Born Margaret Linskie, in Dallas, Texas, earned a Bachelor of Arts degree from Southern Methodist University in 1942. In 1965, she was named the University's Distinguished Alumni Award as the "Woman of Achievement" for the decade of the 1940s. She earned a Master's degree in Speech and Drama at Catholic University of America in Washington DC in 1943, studying with the renowned Rev. Gilbert V. Hartke, O.P.
Under her stage name, Margaret Lynn, she was a dancer and dance captain with the Radio City Rockettes in New York City, and appeared in seven Broadway shows, including Oklahoma!, Carousel, and Mike Todd's Mexican Hayride. She played the ingenue lead as well as understudying Ethel Merman in Something for the Boys.
In 1945, she was chosen by Peggy Wood and Paul Green to be among the first civilian "actress technicians" employed by the U.S. government to work with troops overseas following World War II.
She conceived and directed shows during the Korean War, bringing entertainment to United Nations units, sometimes under artillery fire. When she returned to Washington in 1955, she continued working for the Department of the Army, creating and directing a show called "Rolling Along," which toured the world from 1955 to 1961.
Under commanding officer and stage director Joshua Logan, she worked on dozens of productions for the military. She continued to conceive and direct shows during the Korean War, bringing entertainment, sometimes under artillery fire, to military personnel of various United Nations units involved in that conflict.
Lynn was eventually put in charge of soldier show entertainment at Army Headquarters in Washington, DC, where she organized companies of service personnel touring shows. In time she organized and supported a network of some 200 full-time civilian directors on military bases around the world. She obtained production and musical performance rights, created "How To" handbooks complete with scene designs and music. She set up worldwide Army Entertainment competitions, sending theatre professionals to bases to adjudicate shows, give support and feed-back to post entertainment directors, and select the best musical performers, who were then brought to Washington for a public showcase which she directed. The Washington Post observed that she had created "the largest producing organization of theatre and music in the world."
In addition to "soldiers entertaining soldiers," Lynn stressed the benefits of including dependent wives and children actively in the performing arts, and the desirability of involving civilians from nearby towns as an antidote to the social isolation of service personnel working far from home. Under her guidance, numerous workshops, showcases, worldwide competitions and scholarships were established to discover and encourage talented members of the military.
Under Lynn's ambitious inspiration, dedicated music rehearsal facilities, proscenium stages, "black box" theatre studios and dinner theatres were established in unused army movie houses, barracks and other surplus facilities, where colonels, corporals, and civilians created theatre together. Not content with makeshift "soldier shows," her directors produced themed variety bills, Broadway musicals, comedy, serious drama, and occasionally Shakespeare. She loved to recount the great success of one of Father Hartke's Shakespeare productions from Catholic University, for which she arranged a tour of military bases. Enormous crowds cheered the comedy erroneously announced to troops stationed all over the Far East as "Love, Labor and Lust."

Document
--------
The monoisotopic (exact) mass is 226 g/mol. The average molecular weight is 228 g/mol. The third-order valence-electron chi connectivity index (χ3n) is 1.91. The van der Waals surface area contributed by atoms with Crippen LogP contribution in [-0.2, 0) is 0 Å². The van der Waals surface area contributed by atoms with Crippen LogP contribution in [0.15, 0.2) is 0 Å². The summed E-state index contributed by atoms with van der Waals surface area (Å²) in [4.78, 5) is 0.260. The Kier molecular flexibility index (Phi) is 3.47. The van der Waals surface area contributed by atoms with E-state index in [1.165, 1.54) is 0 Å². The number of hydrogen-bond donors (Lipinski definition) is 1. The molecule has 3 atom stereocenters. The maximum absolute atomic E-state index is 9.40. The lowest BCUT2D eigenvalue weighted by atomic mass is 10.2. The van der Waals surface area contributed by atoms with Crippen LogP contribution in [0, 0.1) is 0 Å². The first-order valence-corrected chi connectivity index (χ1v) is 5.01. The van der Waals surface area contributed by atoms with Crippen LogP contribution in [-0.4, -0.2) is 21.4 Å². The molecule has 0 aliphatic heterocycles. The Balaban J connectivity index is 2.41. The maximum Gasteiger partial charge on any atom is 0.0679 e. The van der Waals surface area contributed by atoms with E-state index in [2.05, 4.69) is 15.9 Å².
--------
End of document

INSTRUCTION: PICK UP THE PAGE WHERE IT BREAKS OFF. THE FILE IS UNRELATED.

With her protégé Donn B. Murphy she established summer workshops at Georgetown University to which she brought Army Entertainment Directors from all over the world who met with civilian theater directors, producers and teachers.
The caliber and breadth of the army music and theatre activities from the 1950s into the 1980s are a tribute to Lynn and to the many professionals and amateurs whom she involved, inspired and supported at installations at home and overseas. Extensive documentation on this work is preserved in the Margaret E. Lynn Army Music and Theatre Collection, 1967-1978 at the New York Public Library Performing Arts Research Center at Lincoln Center.
In 1971 she assisted in arrangements for the debut of the Walt Disney World Symphony Orchestra, which brought together 145 musicians from 66 countries to perform concerts in New York at Lincoln Center for the Performing Arts and the John F. Kennedy Center for the Performing Arts, and to celebrate the opening of Walt Disney World in Florida.
In 1982, Lynn left the Department of the Army and formed her own company, called Creative Consultants. She was simultaneously named general manager of the World Showcase Festival Program for the Disney organization. She brought more than 1,100 dancers, singers and other performing artists from 23 countries to Orlando for the opening of EPCOT Center at Walt Disney World on October 1, 1982. The groups, including Moroccan dancers and drummers, Italian Flag Twirlers and members of Canada's Royal Mounted Police, performed in the park's World Showcase area. Lynn also coordinated the gathering of water from rivers in far-flung parts of the globe, which were ceremoniously poured into the Fountain of Nations in the Future World section of EPCOT. Later in life she taught evening theater classes for adults in Virginia, and organized theater-going experiences for them which involved play-going in Washington and after-show meetings with actors and directors, as well as trips to New York with Broadway shows and lunches at Vincent Sardi's famous theater restaurant.
The History of U.S. Army Entertainment
For over 70 years, U.S. Army Entertainment has offered U.S. Service Members, Civilians and their Families opportunities to participate in and enjoy high-quality music and theater programs while serving overseas.
The founding principle of Army Entertainment was "Soldiers entertaining Soldiers" and the tradition dates back to the days of Civil War Camp Shows.